According to Tibbits, Cherry was a pioneer and the exhibit ''Emma Richardson Cherry: Houston's First Modern Artist,'' now on display at the Houston Public Library, shows several highpoints during her groundbreaking career. In 1888, she was one of first Americans to paint at Giverny, where she became familiar with impressionism. She arrived in Houston in the early 1890s, when the city's population numbered less than 30,000 and set about organizing the Public School Art League (the precursor to the Museum of Fine Arts, Houston). In the 1920s, she was a member of the avant-garde Societe Anonyme in New York; fellow members included Man Ray and Marcel Duchamp.
But it's not just Cherry's ever developing, cutting edge style, with forays into impressionism and cubism on her way to modernism, which draws attention. At times, her subject matter also warrants notice. In Deep South Cherry shows an African American woman, reportedly one of the Cherry household servants, sitting in a garden with a baby on her lap. ''She's painted a Madonna and child,'' says Tibbits. Cherry painted Deep South in 1937, during a time when African Americans were rarely shown in stately or regal poses.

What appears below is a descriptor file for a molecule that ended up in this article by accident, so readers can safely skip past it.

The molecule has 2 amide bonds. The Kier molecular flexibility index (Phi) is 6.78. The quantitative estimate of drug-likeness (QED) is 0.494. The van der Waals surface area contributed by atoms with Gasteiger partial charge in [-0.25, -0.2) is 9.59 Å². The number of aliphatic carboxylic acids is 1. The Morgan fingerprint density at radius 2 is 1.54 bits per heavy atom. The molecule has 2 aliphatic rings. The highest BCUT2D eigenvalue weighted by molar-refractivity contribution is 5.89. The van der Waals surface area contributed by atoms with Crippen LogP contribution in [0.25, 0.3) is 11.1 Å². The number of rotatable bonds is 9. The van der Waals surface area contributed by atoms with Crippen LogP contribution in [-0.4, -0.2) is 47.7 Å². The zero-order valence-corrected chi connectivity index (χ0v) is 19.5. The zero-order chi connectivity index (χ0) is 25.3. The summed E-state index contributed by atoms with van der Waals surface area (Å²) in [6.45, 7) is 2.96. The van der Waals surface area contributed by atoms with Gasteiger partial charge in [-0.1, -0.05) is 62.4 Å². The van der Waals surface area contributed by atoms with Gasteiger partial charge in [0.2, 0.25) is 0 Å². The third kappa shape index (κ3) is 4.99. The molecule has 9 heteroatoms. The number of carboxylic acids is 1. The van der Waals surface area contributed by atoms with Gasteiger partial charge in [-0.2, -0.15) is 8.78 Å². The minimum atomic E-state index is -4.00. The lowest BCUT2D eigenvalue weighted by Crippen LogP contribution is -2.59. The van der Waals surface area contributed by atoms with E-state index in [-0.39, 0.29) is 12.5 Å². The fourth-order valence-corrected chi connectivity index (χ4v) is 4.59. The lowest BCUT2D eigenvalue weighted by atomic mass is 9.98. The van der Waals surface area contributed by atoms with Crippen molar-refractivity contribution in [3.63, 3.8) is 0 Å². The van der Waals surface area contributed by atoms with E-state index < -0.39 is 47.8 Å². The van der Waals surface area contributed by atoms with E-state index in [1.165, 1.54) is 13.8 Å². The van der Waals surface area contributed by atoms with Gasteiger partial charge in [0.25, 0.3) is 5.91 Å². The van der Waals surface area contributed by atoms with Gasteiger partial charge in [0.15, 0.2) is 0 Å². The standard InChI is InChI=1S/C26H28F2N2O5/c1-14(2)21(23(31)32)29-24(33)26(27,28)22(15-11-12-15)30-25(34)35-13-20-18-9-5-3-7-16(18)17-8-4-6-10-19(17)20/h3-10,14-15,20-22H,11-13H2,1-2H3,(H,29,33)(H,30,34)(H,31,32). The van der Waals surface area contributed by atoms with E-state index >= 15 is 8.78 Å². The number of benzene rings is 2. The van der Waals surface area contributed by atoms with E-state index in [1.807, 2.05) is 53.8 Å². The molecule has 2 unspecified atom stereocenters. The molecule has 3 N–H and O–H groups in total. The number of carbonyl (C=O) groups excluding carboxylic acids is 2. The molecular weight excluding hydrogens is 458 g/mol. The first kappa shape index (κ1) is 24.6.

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There's an opening reception for ''Emma Richardson Cherry: Houston's First Modern Artist'' with Tibbits and co-organizer, Houston Public Library curator Danielle Burns at 7 p.m. on February 22. Regular viewing hours are 10 a.m. to 6 p.m. Mondays, Tuesdays and Thursdays, 10 a.m. to 8 p.m. Wednesdays, 10 a.m. to 5 p.m. Saturdays. Through May 4.
Mondays-Thursdays, Saturdays. Starts: Feb. 2. Continues through May 4, 2013